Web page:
host factors, are associated with an increased risk of cervical lesions
that may progress to cervical cancer [8,9].
Various studies of screening testing for cervical cancer were
recently realized in the south and southeast regions of Brazil as part of
the Latin America Screening Study. These studies have analyzed the
relations between the cytologic and histologic abnormalities present
in cervical smears, and between HPV infection and the predictive
factors of these anomalies [10–12], but so far have not included the
Northeast region of Brazil. Moreover, the method used for HPV de-
tection in these studies was Hybrid Capture 2, which does not identify
The present study was conducted to analyze prevalence of HPV
infection in women with healthy and abnormal uterine cervices in the
Northeast region of Brazil, and to identify the HPV types prevalent in
the local population, as well as risk factors for HPV infection.
2. Materials and methods
The cervical samples used were obtained between April 2001 and
June 2002 at Luis Antonio Hospital in Natal, Rio Grande do Norte State,
Northeastern Brazil, from 258 women referred for cancer screening
because of a history of cytologic alterations. The women's age ranged
from 15 to 65 years. All women were informed about the methods and
objectives of the research. All signed an informed consent form and
International Journal of Gynecology and Obstetrics 105 (2009) 21–24
⁎ Corresponding author. Departamento de Microbiologia e Parasitologia, Centro de
Biociências, Universidade Federal do Rio Grande do Norte, Av. Sen. Salgado Filho, S/N,
Campus Universitário, Lagoa Nova, CEP: 59072-970, Natal, RN, Brazil. Fax: +55 84
E-mail address: firstname.lastname@example.org (J.V. Fernandes).
0020-7292/$ – see front matter © 2008 International Federation of Gynecology and Obstetrics. Published by Elsevier Ireland Ltd. All rights reserved.
Contents lists available at ScienceDirect
International Journal of Gynecology and Obstetrics
journal homepage: www.elsevier.com/locate/ijgo
answered a standardized questionnaire about their marital status,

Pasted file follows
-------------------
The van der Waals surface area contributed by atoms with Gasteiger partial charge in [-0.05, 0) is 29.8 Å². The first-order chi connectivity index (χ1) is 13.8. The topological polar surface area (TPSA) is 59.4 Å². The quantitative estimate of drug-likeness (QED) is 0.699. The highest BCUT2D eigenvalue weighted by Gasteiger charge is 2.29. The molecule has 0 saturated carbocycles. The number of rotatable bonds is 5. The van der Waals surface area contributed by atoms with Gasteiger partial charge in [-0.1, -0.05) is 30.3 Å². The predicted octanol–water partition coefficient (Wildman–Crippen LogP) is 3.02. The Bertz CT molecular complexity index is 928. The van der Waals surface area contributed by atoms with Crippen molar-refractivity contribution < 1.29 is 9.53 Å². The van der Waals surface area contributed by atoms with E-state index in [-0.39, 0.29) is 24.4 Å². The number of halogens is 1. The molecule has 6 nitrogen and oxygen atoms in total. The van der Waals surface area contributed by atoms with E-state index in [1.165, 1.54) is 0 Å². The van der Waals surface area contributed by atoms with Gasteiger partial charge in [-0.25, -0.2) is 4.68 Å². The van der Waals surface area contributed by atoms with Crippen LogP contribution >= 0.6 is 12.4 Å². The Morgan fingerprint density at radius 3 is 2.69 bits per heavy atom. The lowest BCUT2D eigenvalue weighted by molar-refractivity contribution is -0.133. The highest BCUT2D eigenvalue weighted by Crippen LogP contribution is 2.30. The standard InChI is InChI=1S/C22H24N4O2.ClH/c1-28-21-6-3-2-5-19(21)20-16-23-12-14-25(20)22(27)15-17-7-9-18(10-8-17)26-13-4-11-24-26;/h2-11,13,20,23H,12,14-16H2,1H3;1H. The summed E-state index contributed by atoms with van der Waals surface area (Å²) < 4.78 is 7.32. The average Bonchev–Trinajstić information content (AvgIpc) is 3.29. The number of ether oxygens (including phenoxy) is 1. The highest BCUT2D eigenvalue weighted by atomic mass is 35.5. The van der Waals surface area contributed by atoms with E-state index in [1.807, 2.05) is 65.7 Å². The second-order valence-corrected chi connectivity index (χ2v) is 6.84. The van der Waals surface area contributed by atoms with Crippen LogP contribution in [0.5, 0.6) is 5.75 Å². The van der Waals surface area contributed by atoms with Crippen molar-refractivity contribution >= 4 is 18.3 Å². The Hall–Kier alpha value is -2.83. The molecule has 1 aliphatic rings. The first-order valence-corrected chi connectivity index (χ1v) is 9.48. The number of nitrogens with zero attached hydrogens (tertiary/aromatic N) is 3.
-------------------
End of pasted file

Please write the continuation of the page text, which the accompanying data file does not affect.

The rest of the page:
use,smokinghabits,and family historyof cancer.The patients'ethnicity
was defined based on self-reports according to the criterion of the
Instituto Brasileiro de Geografia e Estatística (IBGE) that classifies
ethnicity into 5 categories: white, black, mulatto, yellow, and native. In
this study, the black, mulatto, yellow, and native categories were
combined into a nonwhite category. The study was approved by the
Ethical Committee in Research of Federal University of Rio Grande do
The cervical smears were obtained using a cytobrush for optimal
collection of exfoliated cells. A trained cytopathologist from the
Department of Pathology of Federal University of Rio Grande do
Norte stained the smears and analyzed them according to the
Bethesda classification (available at: http://bethesda2001.cancer.
gov/terminology.html). All abnormal smears were re-examined for
result confirmation. Samples with scant squamous cellularity were
considered unsatisfactory for evaluation and excluded from analysis.
The women with abnormal cytologic results were followed up
according to the guidelines of the National Cancer Program of Brazil.
Based on the results of the cytologic evaluation, the 250 retained
participants were allocated to 1 of 3 groups: a normal cytology group
(n=110); a low-grade squamous intraepithelial lesions (LSIL) group
(n=82); and a high-grade squamous intraepithelial lesions (HSIL)
Another sample of exfoliated cervical cells was collected from each
participant and the collection brush was placed in a tube containing
PBS, vancomycin, and nystatin. The tube was kept at 4 °C until
processing for DNA extraction. The content was centrifuged at 3000 g
for 10 minutes following vigorous tube agitation and brush removal;
the supernatant was removed; and the remaining pellet was
processed for DNA extraction, using rapid isolation of DNA from
mammals, with proteinase K .
To check the qualityof theobtained DNA, aliquotswithabout 30 ng
of DNA were submitted to polymerase chain reaction (PCR) using
the primers PCO3+/PCO4+, specific for the amplification of a 110 bp
fragmentof theβ-globingene .Onlythe 250DNA samplespositive
to β-globin were checked for HPV DNA.
Of the 250 good-quality DNA samples 110 were from participants
in the normal cytology group, 82 from participants in the LSIL group,
and 58 fromparticipantsin the HSIL group. The presence orabsence of
HPV DNA was established using the degenerate primers MY09/M11,
specific for the L1 open reading frame (ORF) of the HPV genome .
The products of PCR were submitted to electrophoresis on 7%
polyacrilamide gel, followed by silver staining . The specimens
were considered positive for HPV DNA if they presented a band of
450 bp. The amplicons were submitted to HPV genotyping by Dot blot
hybridization as described .